Is your school developing inclusive classrooms? Is your community promoting inclusion for people with disabilities? Is your place of business trying to establish an inclusive workplace? Inclusion is a popular term, but what exactly does it mean? (And just as importantly, what doesn't it mean?) What does it look like? Why does it matter? How can we make it happen? How do we ALL benefit from true inclusion? Join our webinar to hear answers to these questions and more.
Intended audience: Youth and young adults with disabilities, parents and other family members, individuals who support young people in their transition to adult life
Isaac Baldry attended the Montana Youth Leadership Forum in 2008 and works as the Region 1 coordinator for My Transitions. He has been a member of the Rural Institute Consumer Advisory Council since 2008, and has presented on multiple webinars for the Rural Institute. He currently is a private contractor for the Pre-Employment Transition Services Technical Assistance Center at the University of Montana. He is also self-employed as a national speaker focusing on youth issues and technology.
Sierra Lode achieved an Associate of Arts Degree in 2012 from the University of Montana College of Technology. She serves on the Rural Institute Consumer Advisory Council; was a delegate at the first Montana Youth Leadership Forum in 2000 and continued to support the Forum as a volunteer for the next 10 years; was appointed to the National Youth Leadership Network in 2002 in Washington, D.C., and to the National Youth Leadership Network Advanced Institute in 2005; and recently attended the Pacific Leadership Academy's training conducted by the Pacific Alliance on Disability Self Advocacy in San Francisco. Sierra has a website that promotes her motivational speaking business: http://www.speakingoutofthebox.com/.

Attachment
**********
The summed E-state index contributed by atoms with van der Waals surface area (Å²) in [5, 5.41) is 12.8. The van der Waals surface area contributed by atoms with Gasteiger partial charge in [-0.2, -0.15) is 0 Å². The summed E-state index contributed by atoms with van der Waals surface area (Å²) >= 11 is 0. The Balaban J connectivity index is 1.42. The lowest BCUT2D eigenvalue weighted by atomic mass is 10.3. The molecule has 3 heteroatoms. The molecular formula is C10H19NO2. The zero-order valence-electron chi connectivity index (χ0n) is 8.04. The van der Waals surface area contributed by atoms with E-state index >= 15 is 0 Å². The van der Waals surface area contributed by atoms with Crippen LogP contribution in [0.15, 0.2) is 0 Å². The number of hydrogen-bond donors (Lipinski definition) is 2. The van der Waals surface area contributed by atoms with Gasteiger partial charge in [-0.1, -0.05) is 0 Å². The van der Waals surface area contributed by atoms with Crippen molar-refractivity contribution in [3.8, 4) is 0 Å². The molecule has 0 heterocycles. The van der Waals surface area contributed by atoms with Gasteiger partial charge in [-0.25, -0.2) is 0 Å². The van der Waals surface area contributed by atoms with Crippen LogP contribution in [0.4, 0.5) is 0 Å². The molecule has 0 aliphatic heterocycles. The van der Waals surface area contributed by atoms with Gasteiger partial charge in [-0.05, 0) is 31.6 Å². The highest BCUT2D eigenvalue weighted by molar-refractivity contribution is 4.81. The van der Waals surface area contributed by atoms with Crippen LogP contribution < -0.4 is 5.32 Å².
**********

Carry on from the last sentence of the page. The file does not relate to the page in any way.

Sarah Mulligan has called Missoula home since 1983. She has four amazing children ranging in age from six to nineteen, and understands inclusion from a parent perspective. Sarah's background is education and for many years, she worked at The University of Montana. She has been a teacher for young children with disabilities, the owner of a toy store, and the Executive Director of an international membership organization. Today she is a licensed REALTOR.